The value of the European fresh berry market continues to increase, but sustained growth in future will depend on availability of high-quality fruit.
Even in a less developed market like Italy, growth in sales is currently around 25 per cent, and for consumers everywhere the taste, shape, colour and shelf-life of the berries they buy has become far more important.
Matteo Molari is managing partner and chief operating officer of leading Italian berry plant propagator Molari Berries & Breeding. For his company, the kind of fruit that is needed in order to maintain recent category growth can only come from high-quality plants.
“Our agronomists test new material, new tray plants and pots, new ways of doing the same work,” he says, “because we think that real improvement comes from small, daily steps.”
Demand for such stock across Europe keeps rising – especially in countries such as Spain and Portugal, as well as in Poland and other countries of central and eastern Europe.
This year, Molari will continue to build a new laboratory and other facilities to help it retain its cutting edge.
With that solid grounding, it can grow plants with strong roots that are suited to different seasons or geographic areas, depending on what the growers wants to achieve.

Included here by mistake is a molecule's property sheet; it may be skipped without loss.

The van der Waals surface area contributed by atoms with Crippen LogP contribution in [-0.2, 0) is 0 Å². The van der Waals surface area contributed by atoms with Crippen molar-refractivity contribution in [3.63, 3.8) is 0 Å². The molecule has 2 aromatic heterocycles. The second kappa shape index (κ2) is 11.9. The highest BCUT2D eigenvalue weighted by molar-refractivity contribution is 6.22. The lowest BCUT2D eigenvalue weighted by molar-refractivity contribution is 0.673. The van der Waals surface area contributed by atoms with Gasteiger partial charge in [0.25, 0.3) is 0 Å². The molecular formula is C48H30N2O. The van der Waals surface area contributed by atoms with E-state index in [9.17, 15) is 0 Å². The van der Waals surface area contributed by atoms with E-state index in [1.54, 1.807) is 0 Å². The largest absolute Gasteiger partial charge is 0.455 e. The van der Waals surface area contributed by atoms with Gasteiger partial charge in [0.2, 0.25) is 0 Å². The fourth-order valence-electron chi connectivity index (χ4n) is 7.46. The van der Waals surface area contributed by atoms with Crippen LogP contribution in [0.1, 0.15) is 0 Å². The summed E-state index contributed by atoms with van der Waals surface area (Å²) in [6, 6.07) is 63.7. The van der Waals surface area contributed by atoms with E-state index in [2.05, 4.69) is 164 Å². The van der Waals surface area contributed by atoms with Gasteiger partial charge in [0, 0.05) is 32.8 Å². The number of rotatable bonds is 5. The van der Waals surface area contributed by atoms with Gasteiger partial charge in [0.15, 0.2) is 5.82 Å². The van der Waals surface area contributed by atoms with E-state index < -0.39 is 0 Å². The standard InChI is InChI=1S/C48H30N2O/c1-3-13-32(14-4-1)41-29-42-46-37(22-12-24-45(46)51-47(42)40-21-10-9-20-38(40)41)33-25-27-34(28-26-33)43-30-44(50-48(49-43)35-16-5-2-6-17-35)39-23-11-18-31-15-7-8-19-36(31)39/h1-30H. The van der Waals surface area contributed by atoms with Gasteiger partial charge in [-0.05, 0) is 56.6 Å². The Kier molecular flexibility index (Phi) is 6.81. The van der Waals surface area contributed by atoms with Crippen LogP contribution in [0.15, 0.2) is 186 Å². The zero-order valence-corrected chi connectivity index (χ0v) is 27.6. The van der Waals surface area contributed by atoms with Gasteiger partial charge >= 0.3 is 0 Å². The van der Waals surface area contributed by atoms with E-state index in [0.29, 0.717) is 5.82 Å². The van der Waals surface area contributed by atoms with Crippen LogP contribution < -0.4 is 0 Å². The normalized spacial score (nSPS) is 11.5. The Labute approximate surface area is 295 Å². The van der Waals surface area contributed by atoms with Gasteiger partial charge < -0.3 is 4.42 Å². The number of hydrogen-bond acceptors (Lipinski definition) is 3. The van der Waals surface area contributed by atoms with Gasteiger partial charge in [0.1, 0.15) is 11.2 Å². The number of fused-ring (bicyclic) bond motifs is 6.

After that, the company adopts a consultancy approach. Keeping an eye on market demand, it suggests the best varieties for each grower before helping them with more practical considerations like pruning methods, fertilisation and irrigation. “For us, being a nursery is a holistic way of working, one driven by passion,” Molari explains.
Led by a handful of new varieties, blackberries are now a flagship product for the group. “Growers really like them, especially Prime-Ark 45 and Natchez,” notes Molari. “We are the only company in Europe to make long canes of Natchez, and blackberry long canes will also be available for next season.”
A new agreement signed in October with US company Emcocal allows the Italian firm to produce and sell new plants derived from the University of Arkansas’ renowned breeding programme.
“We’re really excited to start this project with outstanding varieties from Emcocal, like Mary Carmen, Traveler, A2491T, and others,” Molari comments. “This summer we start trials with some selected companies and very soon we will start the propagation. We can say we’ll have the first plants commercially available during 2023.”
In the meantime, two new varieties of raspberry called Halley and Dorotea are said to have achieved “interesting results”. Then in blueberries, Molari says there has been significant growth in the past year for two varieties in particular, called Titanium and Megas Blue.
“These two high-chill varieties are improving quality a lot, and growers understand their advantages,” he suggests. The mix of old and new is important. “We continue with some classic varieties, like Duke and Legacy, and we will launch others soon, with a special focus on low-chill varieties.”